Letters to the Editor
''$1BN BILL for obesity and heart drugs'' (September 22, p1) raises four issues. Firstly, back in the 1970s, studies showed that lowering cholesterol increased mortality.
These results have been repeated more recently.
We have one group of experts who discover and publish this information, and another group who make policies.
They ignore the research, demonise cholesterol and use my taxes to subsidise ''over-prescription'' (the word Professor Ric Day uses for current practice in the article).
We'd know if statins were having a benefit (despite increased mortality), if obesity and heart disease were declining.
An increase of 600 per cent in use over the last 18 years should provide enough data one way or the other.
The signs are not good.
There has not been a corresponding decline in obesity or heart conditions.
Our Pharmaceutical Benefits Scheme needs total overhaul so new versions of drugs out of patent don't re-emerge under a new name at a higher price - a common pattern Ben Goldacre describes in his book Bad Pharma. By using any means to get PBS endorsement, the current suppliers keep cheaper drugs out of the market.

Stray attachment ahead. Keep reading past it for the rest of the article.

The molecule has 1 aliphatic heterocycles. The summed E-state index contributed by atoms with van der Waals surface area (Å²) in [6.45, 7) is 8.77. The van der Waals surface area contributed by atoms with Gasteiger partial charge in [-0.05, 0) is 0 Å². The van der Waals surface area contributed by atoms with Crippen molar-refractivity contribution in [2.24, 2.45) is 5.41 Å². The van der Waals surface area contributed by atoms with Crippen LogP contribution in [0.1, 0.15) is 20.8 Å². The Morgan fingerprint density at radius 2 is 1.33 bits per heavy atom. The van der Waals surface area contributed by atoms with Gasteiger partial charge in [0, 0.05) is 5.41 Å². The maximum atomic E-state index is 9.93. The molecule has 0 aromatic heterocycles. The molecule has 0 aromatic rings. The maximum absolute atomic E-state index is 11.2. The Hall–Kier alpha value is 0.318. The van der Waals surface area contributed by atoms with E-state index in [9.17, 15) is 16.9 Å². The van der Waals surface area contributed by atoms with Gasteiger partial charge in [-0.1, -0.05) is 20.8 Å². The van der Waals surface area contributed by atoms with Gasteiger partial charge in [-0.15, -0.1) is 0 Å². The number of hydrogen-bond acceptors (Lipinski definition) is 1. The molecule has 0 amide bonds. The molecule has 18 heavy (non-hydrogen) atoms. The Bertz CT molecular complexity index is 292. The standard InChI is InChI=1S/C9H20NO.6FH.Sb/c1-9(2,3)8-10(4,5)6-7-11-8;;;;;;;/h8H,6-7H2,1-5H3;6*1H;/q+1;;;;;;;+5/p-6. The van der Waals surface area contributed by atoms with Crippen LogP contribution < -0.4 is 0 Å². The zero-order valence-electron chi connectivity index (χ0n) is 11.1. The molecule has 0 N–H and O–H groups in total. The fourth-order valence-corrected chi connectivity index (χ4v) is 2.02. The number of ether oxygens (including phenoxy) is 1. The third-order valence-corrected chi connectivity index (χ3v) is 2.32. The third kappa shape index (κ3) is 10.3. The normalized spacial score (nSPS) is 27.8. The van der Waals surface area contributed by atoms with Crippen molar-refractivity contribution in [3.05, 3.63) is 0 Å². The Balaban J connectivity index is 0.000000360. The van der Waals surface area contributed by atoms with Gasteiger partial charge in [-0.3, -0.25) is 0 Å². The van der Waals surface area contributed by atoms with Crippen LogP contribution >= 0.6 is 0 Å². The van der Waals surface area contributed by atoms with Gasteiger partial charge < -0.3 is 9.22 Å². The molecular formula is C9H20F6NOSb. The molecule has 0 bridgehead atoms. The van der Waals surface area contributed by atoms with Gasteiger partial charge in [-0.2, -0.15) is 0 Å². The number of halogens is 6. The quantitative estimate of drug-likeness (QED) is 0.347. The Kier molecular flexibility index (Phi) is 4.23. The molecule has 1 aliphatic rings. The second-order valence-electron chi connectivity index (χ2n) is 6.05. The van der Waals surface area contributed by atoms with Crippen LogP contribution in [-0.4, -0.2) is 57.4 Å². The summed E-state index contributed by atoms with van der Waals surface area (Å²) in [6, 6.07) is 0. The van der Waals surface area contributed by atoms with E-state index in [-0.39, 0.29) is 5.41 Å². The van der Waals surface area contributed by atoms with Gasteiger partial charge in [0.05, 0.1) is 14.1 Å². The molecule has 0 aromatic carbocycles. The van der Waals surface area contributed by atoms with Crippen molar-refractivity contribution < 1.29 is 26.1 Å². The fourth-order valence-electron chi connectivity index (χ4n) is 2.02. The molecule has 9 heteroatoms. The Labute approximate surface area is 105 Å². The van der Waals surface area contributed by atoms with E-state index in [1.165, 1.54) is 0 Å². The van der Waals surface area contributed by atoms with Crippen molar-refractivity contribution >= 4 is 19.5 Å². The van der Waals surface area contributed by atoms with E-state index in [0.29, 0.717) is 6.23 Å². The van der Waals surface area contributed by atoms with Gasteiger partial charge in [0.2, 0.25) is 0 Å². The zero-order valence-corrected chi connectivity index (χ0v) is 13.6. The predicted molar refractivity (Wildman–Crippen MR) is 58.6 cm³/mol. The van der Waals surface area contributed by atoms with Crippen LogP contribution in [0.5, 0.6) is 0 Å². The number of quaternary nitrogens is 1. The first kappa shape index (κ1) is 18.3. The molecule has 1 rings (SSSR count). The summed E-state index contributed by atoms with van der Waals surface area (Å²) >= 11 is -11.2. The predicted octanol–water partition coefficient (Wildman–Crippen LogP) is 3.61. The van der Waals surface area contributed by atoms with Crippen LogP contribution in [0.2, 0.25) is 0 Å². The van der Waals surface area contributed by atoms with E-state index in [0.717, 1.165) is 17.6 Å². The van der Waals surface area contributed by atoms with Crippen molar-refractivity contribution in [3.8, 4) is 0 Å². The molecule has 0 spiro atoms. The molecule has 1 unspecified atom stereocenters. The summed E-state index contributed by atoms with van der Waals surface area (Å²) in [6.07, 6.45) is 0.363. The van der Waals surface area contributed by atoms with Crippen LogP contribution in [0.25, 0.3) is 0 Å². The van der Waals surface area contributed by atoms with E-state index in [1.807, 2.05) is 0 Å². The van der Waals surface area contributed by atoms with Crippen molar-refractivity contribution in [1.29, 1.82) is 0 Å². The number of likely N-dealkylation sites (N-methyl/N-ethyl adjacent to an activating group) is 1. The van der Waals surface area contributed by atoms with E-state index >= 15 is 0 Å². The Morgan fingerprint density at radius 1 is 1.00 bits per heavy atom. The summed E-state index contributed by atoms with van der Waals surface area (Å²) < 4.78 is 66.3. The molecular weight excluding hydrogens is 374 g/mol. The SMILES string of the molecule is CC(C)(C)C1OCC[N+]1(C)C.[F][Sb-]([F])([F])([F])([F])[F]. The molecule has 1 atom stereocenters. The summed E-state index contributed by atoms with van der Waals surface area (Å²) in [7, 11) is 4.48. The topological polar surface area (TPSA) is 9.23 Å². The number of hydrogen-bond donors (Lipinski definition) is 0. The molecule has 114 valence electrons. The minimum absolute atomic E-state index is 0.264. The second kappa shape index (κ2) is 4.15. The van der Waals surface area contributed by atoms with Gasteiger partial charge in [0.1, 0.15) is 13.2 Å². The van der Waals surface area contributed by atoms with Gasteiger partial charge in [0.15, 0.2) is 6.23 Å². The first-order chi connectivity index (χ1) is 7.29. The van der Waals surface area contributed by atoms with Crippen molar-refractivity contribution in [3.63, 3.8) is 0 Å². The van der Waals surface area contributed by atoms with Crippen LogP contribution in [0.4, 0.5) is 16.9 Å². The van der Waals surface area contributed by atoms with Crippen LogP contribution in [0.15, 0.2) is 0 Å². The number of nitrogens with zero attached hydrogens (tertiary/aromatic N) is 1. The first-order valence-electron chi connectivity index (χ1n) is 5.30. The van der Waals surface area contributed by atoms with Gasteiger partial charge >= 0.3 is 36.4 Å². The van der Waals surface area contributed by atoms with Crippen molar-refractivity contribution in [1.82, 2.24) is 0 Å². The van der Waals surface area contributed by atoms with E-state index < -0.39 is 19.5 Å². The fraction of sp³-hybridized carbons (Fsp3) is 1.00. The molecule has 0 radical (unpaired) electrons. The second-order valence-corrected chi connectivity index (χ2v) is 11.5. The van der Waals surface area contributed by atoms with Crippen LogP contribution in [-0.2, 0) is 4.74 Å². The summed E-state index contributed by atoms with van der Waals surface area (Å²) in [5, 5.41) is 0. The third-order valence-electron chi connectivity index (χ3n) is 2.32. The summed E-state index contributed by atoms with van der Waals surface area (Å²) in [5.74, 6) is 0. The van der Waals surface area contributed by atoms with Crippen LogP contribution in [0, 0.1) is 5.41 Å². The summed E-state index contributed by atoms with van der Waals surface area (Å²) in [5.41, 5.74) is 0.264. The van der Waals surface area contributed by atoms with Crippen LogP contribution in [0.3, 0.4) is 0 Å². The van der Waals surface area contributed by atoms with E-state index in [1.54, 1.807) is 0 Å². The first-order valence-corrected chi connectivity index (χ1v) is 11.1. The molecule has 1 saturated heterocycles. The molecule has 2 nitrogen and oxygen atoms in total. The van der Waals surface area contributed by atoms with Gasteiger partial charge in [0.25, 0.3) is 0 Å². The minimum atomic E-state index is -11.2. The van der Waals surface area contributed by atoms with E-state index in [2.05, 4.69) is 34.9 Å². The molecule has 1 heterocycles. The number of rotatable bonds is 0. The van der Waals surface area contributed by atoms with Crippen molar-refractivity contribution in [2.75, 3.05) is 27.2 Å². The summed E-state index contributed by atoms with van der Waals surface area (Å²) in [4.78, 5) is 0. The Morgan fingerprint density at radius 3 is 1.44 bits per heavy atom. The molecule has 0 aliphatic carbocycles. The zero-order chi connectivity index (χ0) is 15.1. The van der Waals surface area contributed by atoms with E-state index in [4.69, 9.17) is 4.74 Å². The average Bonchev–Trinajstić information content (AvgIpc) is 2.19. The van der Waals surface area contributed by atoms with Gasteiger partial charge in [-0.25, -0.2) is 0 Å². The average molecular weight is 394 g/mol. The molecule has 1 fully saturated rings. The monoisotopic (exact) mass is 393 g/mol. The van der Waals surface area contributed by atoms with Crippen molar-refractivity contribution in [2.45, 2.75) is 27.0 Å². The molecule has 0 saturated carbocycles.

Australians pay a high price for allowing this to happen here more than in the UK and NZ. People there pay a fraction of the prices we pay here for off-patent drugs.
The side effects of statins are well-documented. Pancreatitis, muscle weakness, asthma, deafness, hepatitis, and increased risk of strokes - according to the product insert, these can occur after use of Lipitor, one of the most common statins prescribed in Australia, though not frequently. These should also be taken into account.
This ''pill to fix it up easy,'' should be taken with great caution. It does have dangers, and its benefits are not apparent. It is very hard to see why it should be subsidised at all in Australia.
Jenny Hobson, Spence
THE HEADLINE, ''Addicted to fat pills'', fails to clarify to whom it refers, but, impliedly consumers (September 22, p1). Big Pharma is also addicted to statins, probably their most profitable mother-lode product ever.
GPs are addicted to statins. Prescribing them sidesteps having to discuss treadmills, perspiration and oral gratification control as primary strategies in combating sedentary, obesity-inducing lifestyle pathology.
Chemists are addicted to profits gained from, unquestioningly, sticking labels on statin products.
Were one to believe in conspiracies, one would appear to exist between statin-producing Big Pharma and food producers who manufacture products loaded with salts, fats and sugars, which, when ingested, result in the conditions which statins purportedly treat! Positive effects, postulated for short-lived, controlled, unable-to-complain laboratory rats do not necessarily replicate in humans.
Statins may induce neurological, hepatic, muscular and cardiac side-effects, which if unrecognised, as such, may initiate a self-perpetuating drug hurdy-gurdy leading to multi-organ, complex, chronic pathology.